OPINION: Fulcher: Elect McCarthy, move on with business
| January 6, 2023 1:00 AM
Idaho Congressman Russ Fulcher is a member of the House Freedom Caucus, where some members of that group are standing in the way of Rep. Kevin McCarthy’s quest for the House speaker’s position. Fulcher is not part of that effort; he strongly supports McCarthy and thinks his fellow Republicans should get on with the business at hand.
“This does not bode well for Republicans,” Fulcher told me. “It makes it look as though we are incapable of governing, and that’s not the impression we want to give.”
Fulcher is in a unique position. He’s a member of the freedom caucus and friends with some of the hardline conservatives who oppose McCarthy. He also has a favorable working relationship with McCarthy and the Republican leadership team. So, Fulcher has been working on both sides of the conference rooms to find a solution.
“And you can see how effective I’ve been,” Fulcher said sarcastically.
One positive for McCarthy is that he wants to be the House speaker. “I don’t want it and I don’t know anyone else who does,” Fulcher said. Rep. Jim Jordan of Ohio, a friend of Fulcher’s, has been mentioned as a possibility, but he also has made it clear that he doesn’t want to be speaker and has joined Fulcher in supporting McCarthy.
“Kevin McCarthy has more support than any single member (on the Republican side),” Fulcher said. “In terms of me, personally, I have not asked him for anything and I don’t plan to ask him for anything, but we have a good working relationship. I have never seen evidence, with me personally or anyone else I’ve worked closely with, where he has been unfair.”
But, for whatever the reason, some members do not want McCarthy as speaker. Fulcher says that some fellow Republicans are critical of McCarthy and Senate GOP Leader Mitch McConnell for working with Democrats to allow massive omnibus spending bills on the floors. Others are concerned about how McCarthy has spent money in primary races — funneling money to some of the wrong places. More than likely, Republicans would not be holding a majority in the House without McCarthy’s fundraising help.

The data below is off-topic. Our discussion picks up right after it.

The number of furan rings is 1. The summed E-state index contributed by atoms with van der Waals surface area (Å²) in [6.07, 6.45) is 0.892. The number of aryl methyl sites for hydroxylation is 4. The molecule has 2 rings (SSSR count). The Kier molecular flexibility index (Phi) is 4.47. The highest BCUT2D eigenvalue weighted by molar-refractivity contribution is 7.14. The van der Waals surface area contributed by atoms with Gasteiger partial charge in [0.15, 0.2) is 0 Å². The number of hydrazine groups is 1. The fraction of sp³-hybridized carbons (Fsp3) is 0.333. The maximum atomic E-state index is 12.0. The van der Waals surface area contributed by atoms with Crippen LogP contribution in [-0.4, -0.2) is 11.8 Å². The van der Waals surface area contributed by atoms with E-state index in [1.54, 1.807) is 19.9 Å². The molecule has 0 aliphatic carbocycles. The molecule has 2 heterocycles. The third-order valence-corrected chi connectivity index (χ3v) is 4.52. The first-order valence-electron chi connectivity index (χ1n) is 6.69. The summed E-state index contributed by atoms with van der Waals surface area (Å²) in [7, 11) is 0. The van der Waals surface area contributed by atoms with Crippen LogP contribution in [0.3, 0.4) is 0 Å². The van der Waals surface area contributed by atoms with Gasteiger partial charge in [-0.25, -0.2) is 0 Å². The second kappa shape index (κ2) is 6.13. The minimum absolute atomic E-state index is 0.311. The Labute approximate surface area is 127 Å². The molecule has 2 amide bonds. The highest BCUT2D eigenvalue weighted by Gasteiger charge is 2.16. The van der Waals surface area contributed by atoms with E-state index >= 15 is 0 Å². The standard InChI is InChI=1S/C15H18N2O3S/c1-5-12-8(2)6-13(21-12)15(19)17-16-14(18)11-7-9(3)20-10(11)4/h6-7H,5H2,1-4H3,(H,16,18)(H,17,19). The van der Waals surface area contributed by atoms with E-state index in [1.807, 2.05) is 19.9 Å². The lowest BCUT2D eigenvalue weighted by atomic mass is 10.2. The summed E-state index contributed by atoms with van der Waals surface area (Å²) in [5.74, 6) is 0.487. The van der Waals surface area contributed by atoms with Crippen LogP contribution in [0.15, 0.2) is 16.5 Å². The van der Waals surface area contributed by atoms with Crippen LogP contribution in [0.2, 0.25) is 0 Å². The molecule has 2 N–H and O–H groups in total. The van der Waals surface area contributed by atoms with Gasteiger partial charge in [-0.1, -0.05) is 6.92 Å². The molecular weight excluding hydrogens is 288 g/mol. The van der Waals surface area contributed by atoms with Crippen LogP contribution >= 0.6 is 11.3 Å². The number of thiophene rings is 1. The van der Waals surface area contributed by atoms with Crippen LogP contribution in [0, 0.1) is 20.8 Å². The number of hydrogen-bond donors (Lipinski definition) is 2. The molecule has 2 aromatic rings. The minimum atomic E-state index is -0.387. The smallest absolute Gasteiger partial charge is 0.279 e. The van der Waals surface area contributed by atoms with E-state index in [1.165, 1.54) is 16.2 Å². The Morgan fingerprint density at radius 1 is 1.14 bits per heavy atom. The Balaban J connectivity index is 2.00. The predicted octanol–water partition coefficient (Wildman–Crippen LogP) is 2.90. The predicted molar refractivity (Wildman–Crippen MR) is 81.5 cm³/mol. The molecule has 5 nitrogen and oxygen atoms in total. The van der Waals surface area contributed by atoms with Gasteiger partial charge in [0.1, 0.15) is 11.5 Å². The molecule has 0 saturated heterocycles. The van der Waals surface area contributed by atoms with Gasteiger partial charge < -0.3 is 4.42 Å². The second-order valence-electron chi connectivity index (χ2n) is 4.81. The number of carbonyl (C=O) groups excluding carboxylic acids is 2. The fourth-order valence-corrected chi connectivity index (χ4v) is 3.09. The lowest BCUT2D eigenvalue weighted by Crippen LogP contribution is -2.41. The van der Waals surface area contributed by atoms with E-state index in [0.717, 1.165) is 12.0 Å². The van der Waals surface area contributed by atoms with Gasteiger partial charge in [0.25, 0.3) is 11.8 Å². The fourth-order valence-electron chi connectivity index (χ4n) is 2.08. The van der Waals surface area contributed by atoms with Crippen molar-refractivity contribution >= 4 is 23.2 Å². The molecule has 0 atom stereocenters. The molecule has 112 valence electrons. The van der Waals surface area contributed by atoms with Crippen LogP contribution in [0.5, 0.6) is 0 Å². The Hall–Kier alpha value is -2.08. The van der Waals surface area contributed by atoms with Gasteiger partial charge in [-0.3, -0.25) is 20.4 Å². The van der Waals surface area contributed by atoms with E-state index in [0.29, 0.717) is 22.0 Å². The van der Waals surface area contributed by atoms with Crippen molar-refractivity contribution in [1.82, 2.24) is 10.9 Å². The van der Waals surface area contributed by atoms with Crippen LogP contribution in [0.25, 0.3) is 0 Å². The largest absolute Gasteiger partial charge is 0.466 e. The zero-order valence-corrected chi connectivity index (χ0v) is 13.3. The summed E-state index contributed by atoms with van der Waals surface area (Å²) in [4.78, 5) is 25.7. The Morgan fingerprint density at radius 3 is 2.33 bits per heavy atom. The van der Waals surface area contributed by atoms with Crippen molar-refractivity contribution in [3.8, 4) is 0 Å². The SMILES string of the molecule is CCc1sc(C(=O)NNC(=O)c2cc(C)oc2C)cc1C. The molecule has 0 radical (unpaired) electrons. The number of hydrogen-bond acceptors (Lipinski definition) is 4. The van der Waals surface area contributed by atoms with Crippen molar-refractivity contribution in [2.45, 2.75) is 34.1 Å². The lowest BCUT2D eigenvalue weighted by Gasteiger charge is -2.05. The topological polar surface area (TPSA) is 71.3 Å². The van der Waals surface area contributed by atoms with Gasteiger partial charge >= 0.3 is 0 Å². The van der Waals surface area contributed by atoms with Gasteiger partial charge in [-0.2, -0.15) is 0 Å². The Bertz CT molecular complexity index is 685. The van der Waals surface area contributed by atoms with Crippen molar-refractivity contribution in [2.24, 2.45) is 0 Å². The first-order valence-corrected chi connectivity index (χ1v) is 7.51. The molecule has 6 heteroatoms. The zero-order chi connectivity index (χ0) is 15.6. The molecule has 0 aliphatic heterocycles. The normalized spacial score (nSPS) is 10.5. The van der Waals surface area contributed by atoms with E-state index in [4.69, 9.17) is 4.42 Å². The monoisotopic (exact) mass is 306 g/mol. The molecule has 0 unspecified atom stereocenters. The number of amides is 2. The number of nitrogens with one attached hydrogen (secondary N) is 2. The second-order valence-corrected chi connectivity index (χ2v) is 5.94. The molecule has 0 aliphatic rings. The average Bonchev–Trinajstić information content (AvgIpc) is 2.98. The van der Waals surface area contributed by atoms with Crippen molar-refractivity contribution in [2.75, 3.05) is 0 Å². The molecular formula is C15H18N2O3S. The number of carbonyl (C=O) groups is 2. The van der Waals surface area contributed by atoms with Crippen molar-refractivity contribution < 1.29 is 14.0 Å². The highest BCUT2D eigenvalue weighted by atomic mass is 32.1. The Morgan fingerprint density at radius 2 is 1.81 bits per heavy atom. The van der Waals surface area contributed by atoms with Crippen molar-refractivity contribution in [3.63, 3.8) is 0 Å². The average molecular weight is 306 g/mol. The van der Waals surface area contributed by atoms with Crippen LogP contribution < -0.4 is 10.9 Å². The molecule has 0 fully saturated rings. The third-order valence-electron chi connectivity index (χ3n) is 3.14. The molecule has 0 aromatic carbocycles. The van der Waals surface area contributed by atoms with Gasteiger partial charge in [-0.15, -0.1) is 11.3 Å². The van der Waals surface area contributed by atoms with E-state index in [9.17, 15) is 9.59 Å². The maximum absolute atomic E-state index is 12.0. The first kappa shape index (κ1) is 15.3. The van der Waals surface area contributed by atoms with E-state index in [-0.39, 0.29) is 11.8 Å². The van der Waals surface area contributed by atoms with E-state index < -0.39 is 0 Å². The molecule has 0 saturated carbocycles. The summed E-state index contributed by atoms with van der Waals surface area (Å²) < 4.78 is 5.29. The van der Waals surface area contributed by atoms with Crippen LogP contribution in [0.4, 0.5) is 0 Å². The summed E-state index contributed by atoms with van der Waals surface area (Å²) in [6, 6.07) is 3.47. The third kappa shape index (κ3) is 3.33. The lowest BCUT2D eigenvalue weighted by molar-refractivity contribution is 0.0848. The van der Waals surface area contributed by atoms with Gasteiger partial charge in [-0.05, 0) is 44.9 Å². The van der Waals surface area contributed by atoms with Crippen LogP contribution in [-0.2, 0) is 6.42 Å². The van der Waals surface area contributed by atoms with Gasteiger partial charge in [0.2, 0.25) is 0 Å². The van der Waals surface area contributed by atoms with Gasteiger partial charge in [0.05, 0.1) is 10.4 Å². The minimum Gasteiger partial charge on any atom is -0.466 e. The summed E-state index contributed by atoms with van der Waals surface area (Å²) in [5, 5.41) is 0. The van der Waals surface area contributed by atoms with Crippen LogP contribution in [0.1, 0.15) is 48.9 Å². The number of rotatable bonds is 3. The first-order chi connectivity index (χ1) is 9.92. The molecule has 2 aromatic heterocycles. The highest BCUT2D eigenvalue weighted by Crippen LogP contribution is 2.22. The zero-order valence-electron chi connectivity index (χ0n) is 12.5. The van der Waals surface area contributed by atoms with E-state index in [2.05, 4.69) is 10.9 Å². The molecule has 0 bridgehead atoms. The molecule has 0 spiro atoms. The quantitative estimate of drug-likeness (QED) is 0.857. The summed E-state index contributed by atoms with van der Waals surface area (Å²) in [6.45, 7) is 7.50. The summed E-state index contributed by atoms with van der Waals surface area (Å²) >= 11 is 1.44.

“The guy raised a half a billion dollars in this last cycle,” Fulcher said. “He’s a money-raising machine.”
Fulcher is not surprised with the political logjam. It has been a focus for him since the midterms. The first battle was over House rules and Republicans have made progress in that area.
“That’s something that needed to happen,” Fulcher said. “(Nancy) Pelosi, with the help of her conference, put a lot of control — inordinate control — in the speaker’s gavel. It included giving no notice for major bills and other things that sway the power to the speaker and away from individual members. The rules package that we’ve tentatively agreed upon, and if we ever can get a vote on it, is very good.”
The second part of the negotiations — plum committee assignments for obstructionists — is more sticky. McCarthy has said “no” to some of those demands, and Fulcher sides with the GOP leader’s call.
“Basically, the rules changes have been satisfied and the committee assignments have not,” Fulcher said. “My thought is that we should take our victory on the rules, then win on the second part — which is governing.”
Breaking the logjam can’t happen soon enough for Fulcher. He said there could be dire consequences if the stalemate continues through Jan. 13.
“As we understand it, if the House is not organized by Jan. 13, there is no authority to process payroll for members or staff (of 435 offices),” Fulcher said. “That’s the next point I’m going to make. If you keep messing around with this, get ready to have a conversation with your staff — ‘Sorry about the January pay, or the February pay.’”
In any case, this was not the kind of “progress” Fulcher and other Republicans had in mind when they gained control in the House of Representatives.
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Chuck Malloy is a longtime Idaho journalist and columnist. He may be reached at email@example.com.